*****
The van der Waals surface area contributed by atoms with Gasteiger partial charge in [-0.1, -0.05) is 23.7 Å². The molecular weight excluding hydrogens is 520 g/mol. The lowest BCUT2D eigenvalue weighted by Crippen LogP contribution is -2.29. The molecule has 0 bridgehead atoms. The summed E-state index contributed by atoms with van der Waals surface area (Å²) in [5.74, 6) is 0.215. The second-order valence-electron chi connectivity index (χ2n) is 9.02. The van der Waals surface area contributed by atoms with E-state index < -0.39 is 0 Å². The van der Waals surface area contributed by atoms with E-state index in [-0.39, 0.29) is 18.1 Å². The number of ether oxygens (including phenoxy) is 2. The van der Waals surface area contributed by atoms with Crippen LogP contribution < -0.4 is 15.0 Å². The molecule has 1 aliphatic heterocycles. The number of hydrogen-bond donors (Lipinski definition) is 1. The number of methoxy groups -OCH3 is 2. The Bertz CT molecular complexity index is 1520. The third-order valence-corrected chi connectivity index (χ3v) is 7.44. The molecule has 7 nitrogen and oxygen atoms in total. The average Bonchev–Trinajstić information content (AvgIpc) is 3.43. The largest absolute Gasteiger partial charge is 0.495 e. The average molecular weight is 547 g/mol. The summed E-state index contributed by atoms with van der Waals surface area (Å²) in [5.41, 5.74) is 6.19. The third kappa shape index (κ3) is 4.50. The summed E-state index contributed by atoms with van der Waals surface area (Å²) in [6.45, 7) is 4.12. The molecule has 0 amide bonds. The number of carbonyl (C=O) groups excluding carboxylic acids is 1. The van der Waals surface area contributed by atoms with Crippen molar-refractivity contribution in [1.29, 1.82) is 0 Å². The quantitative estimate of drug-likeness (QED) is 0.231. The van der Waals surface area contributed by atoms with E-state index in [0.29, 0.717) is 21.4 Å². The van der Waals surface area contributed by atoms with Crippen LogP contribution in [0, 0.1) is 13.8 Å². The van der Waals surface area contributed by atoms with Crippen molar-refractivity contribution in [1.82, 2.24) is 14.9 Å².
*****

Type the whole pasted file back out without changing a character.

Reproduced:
The van der Waals surface area contributed by atoms with Gasteiger partial charge in [-0.1, -0.05) is 23.7 Å². The molecular weight excluding hydrogens is 520 g/mol. The lowest BCUT2D eigenvalue weighted by Crippen LogP contribution is -2.29. The molecule has 0 bridgehead atoms. The summed E-state index contributed by atoms with van der Waals surface area (Å²) in [5.74, 6) is 0.215. The second-order valence-electron chi connectivity index (χ2n) is 9.02. The van der Waals surface area contributed by atoms with E-state index < -0.39 is 0 Å². The van der Waals surface area contributed by atoms with E-state index in [-0.39, 0.29) is 18.1 Å². The number of ether oxygens (including phenoxy) is 2. The van der Waals surface area contributed by atoms with Crippen LogP contribution < -0.4 is 15.0 Å². The molecule has 1 aliphatic heterocycles. The number of hydrogen-bond donors (Lipinski definition) is 1. The number of methoxy groups -OCH3 is 2. The Bertz CT molecular complexity index is 1520. The third-order valence-corrected chi connectivity index (χ3v) is 7.44. The molecule has 7 nitrogen and oxygen atoms in total. The average Bonchev–Trinajstić information content (AvgIpc) is 3.43. The largest absolute Gasteiger partial charge is 0.495 e. The average molecular weight is 547 g/mol. The summed E-state index contributed by atoms with van der Waals surface area (Å²) in [5.41, 5.74) is 6.19. The third kappa shape index (κ3) is 4.50. The summed E-state index contributed by atoms with van der Waals surface area (Å²) in [6.45, 7) is 4.12. The molecule has 0 amide bonds. The number of carbonyl (C=O) groups excluding carboxylic acids is 1. The van der Waals surface area contributed by atoms with Crippen molar-refractivity contribution in [1.29, 1.82) is 0 Å². The quantitative estimate of drug-likeness (QED) is 0.231. The van der Waals surface area contributed by atoms with E-state index in [0.29, 0.717) is 21.4 Å². The van der Waals surface area contributed by atoms with Crippen LogP contribution in [0, 0.1) is 13.8 Å². The van der Waals surface area contributed by atoms with Crippen molar-refractivity contribution in [1.82, 2.24) is 14.9 Å².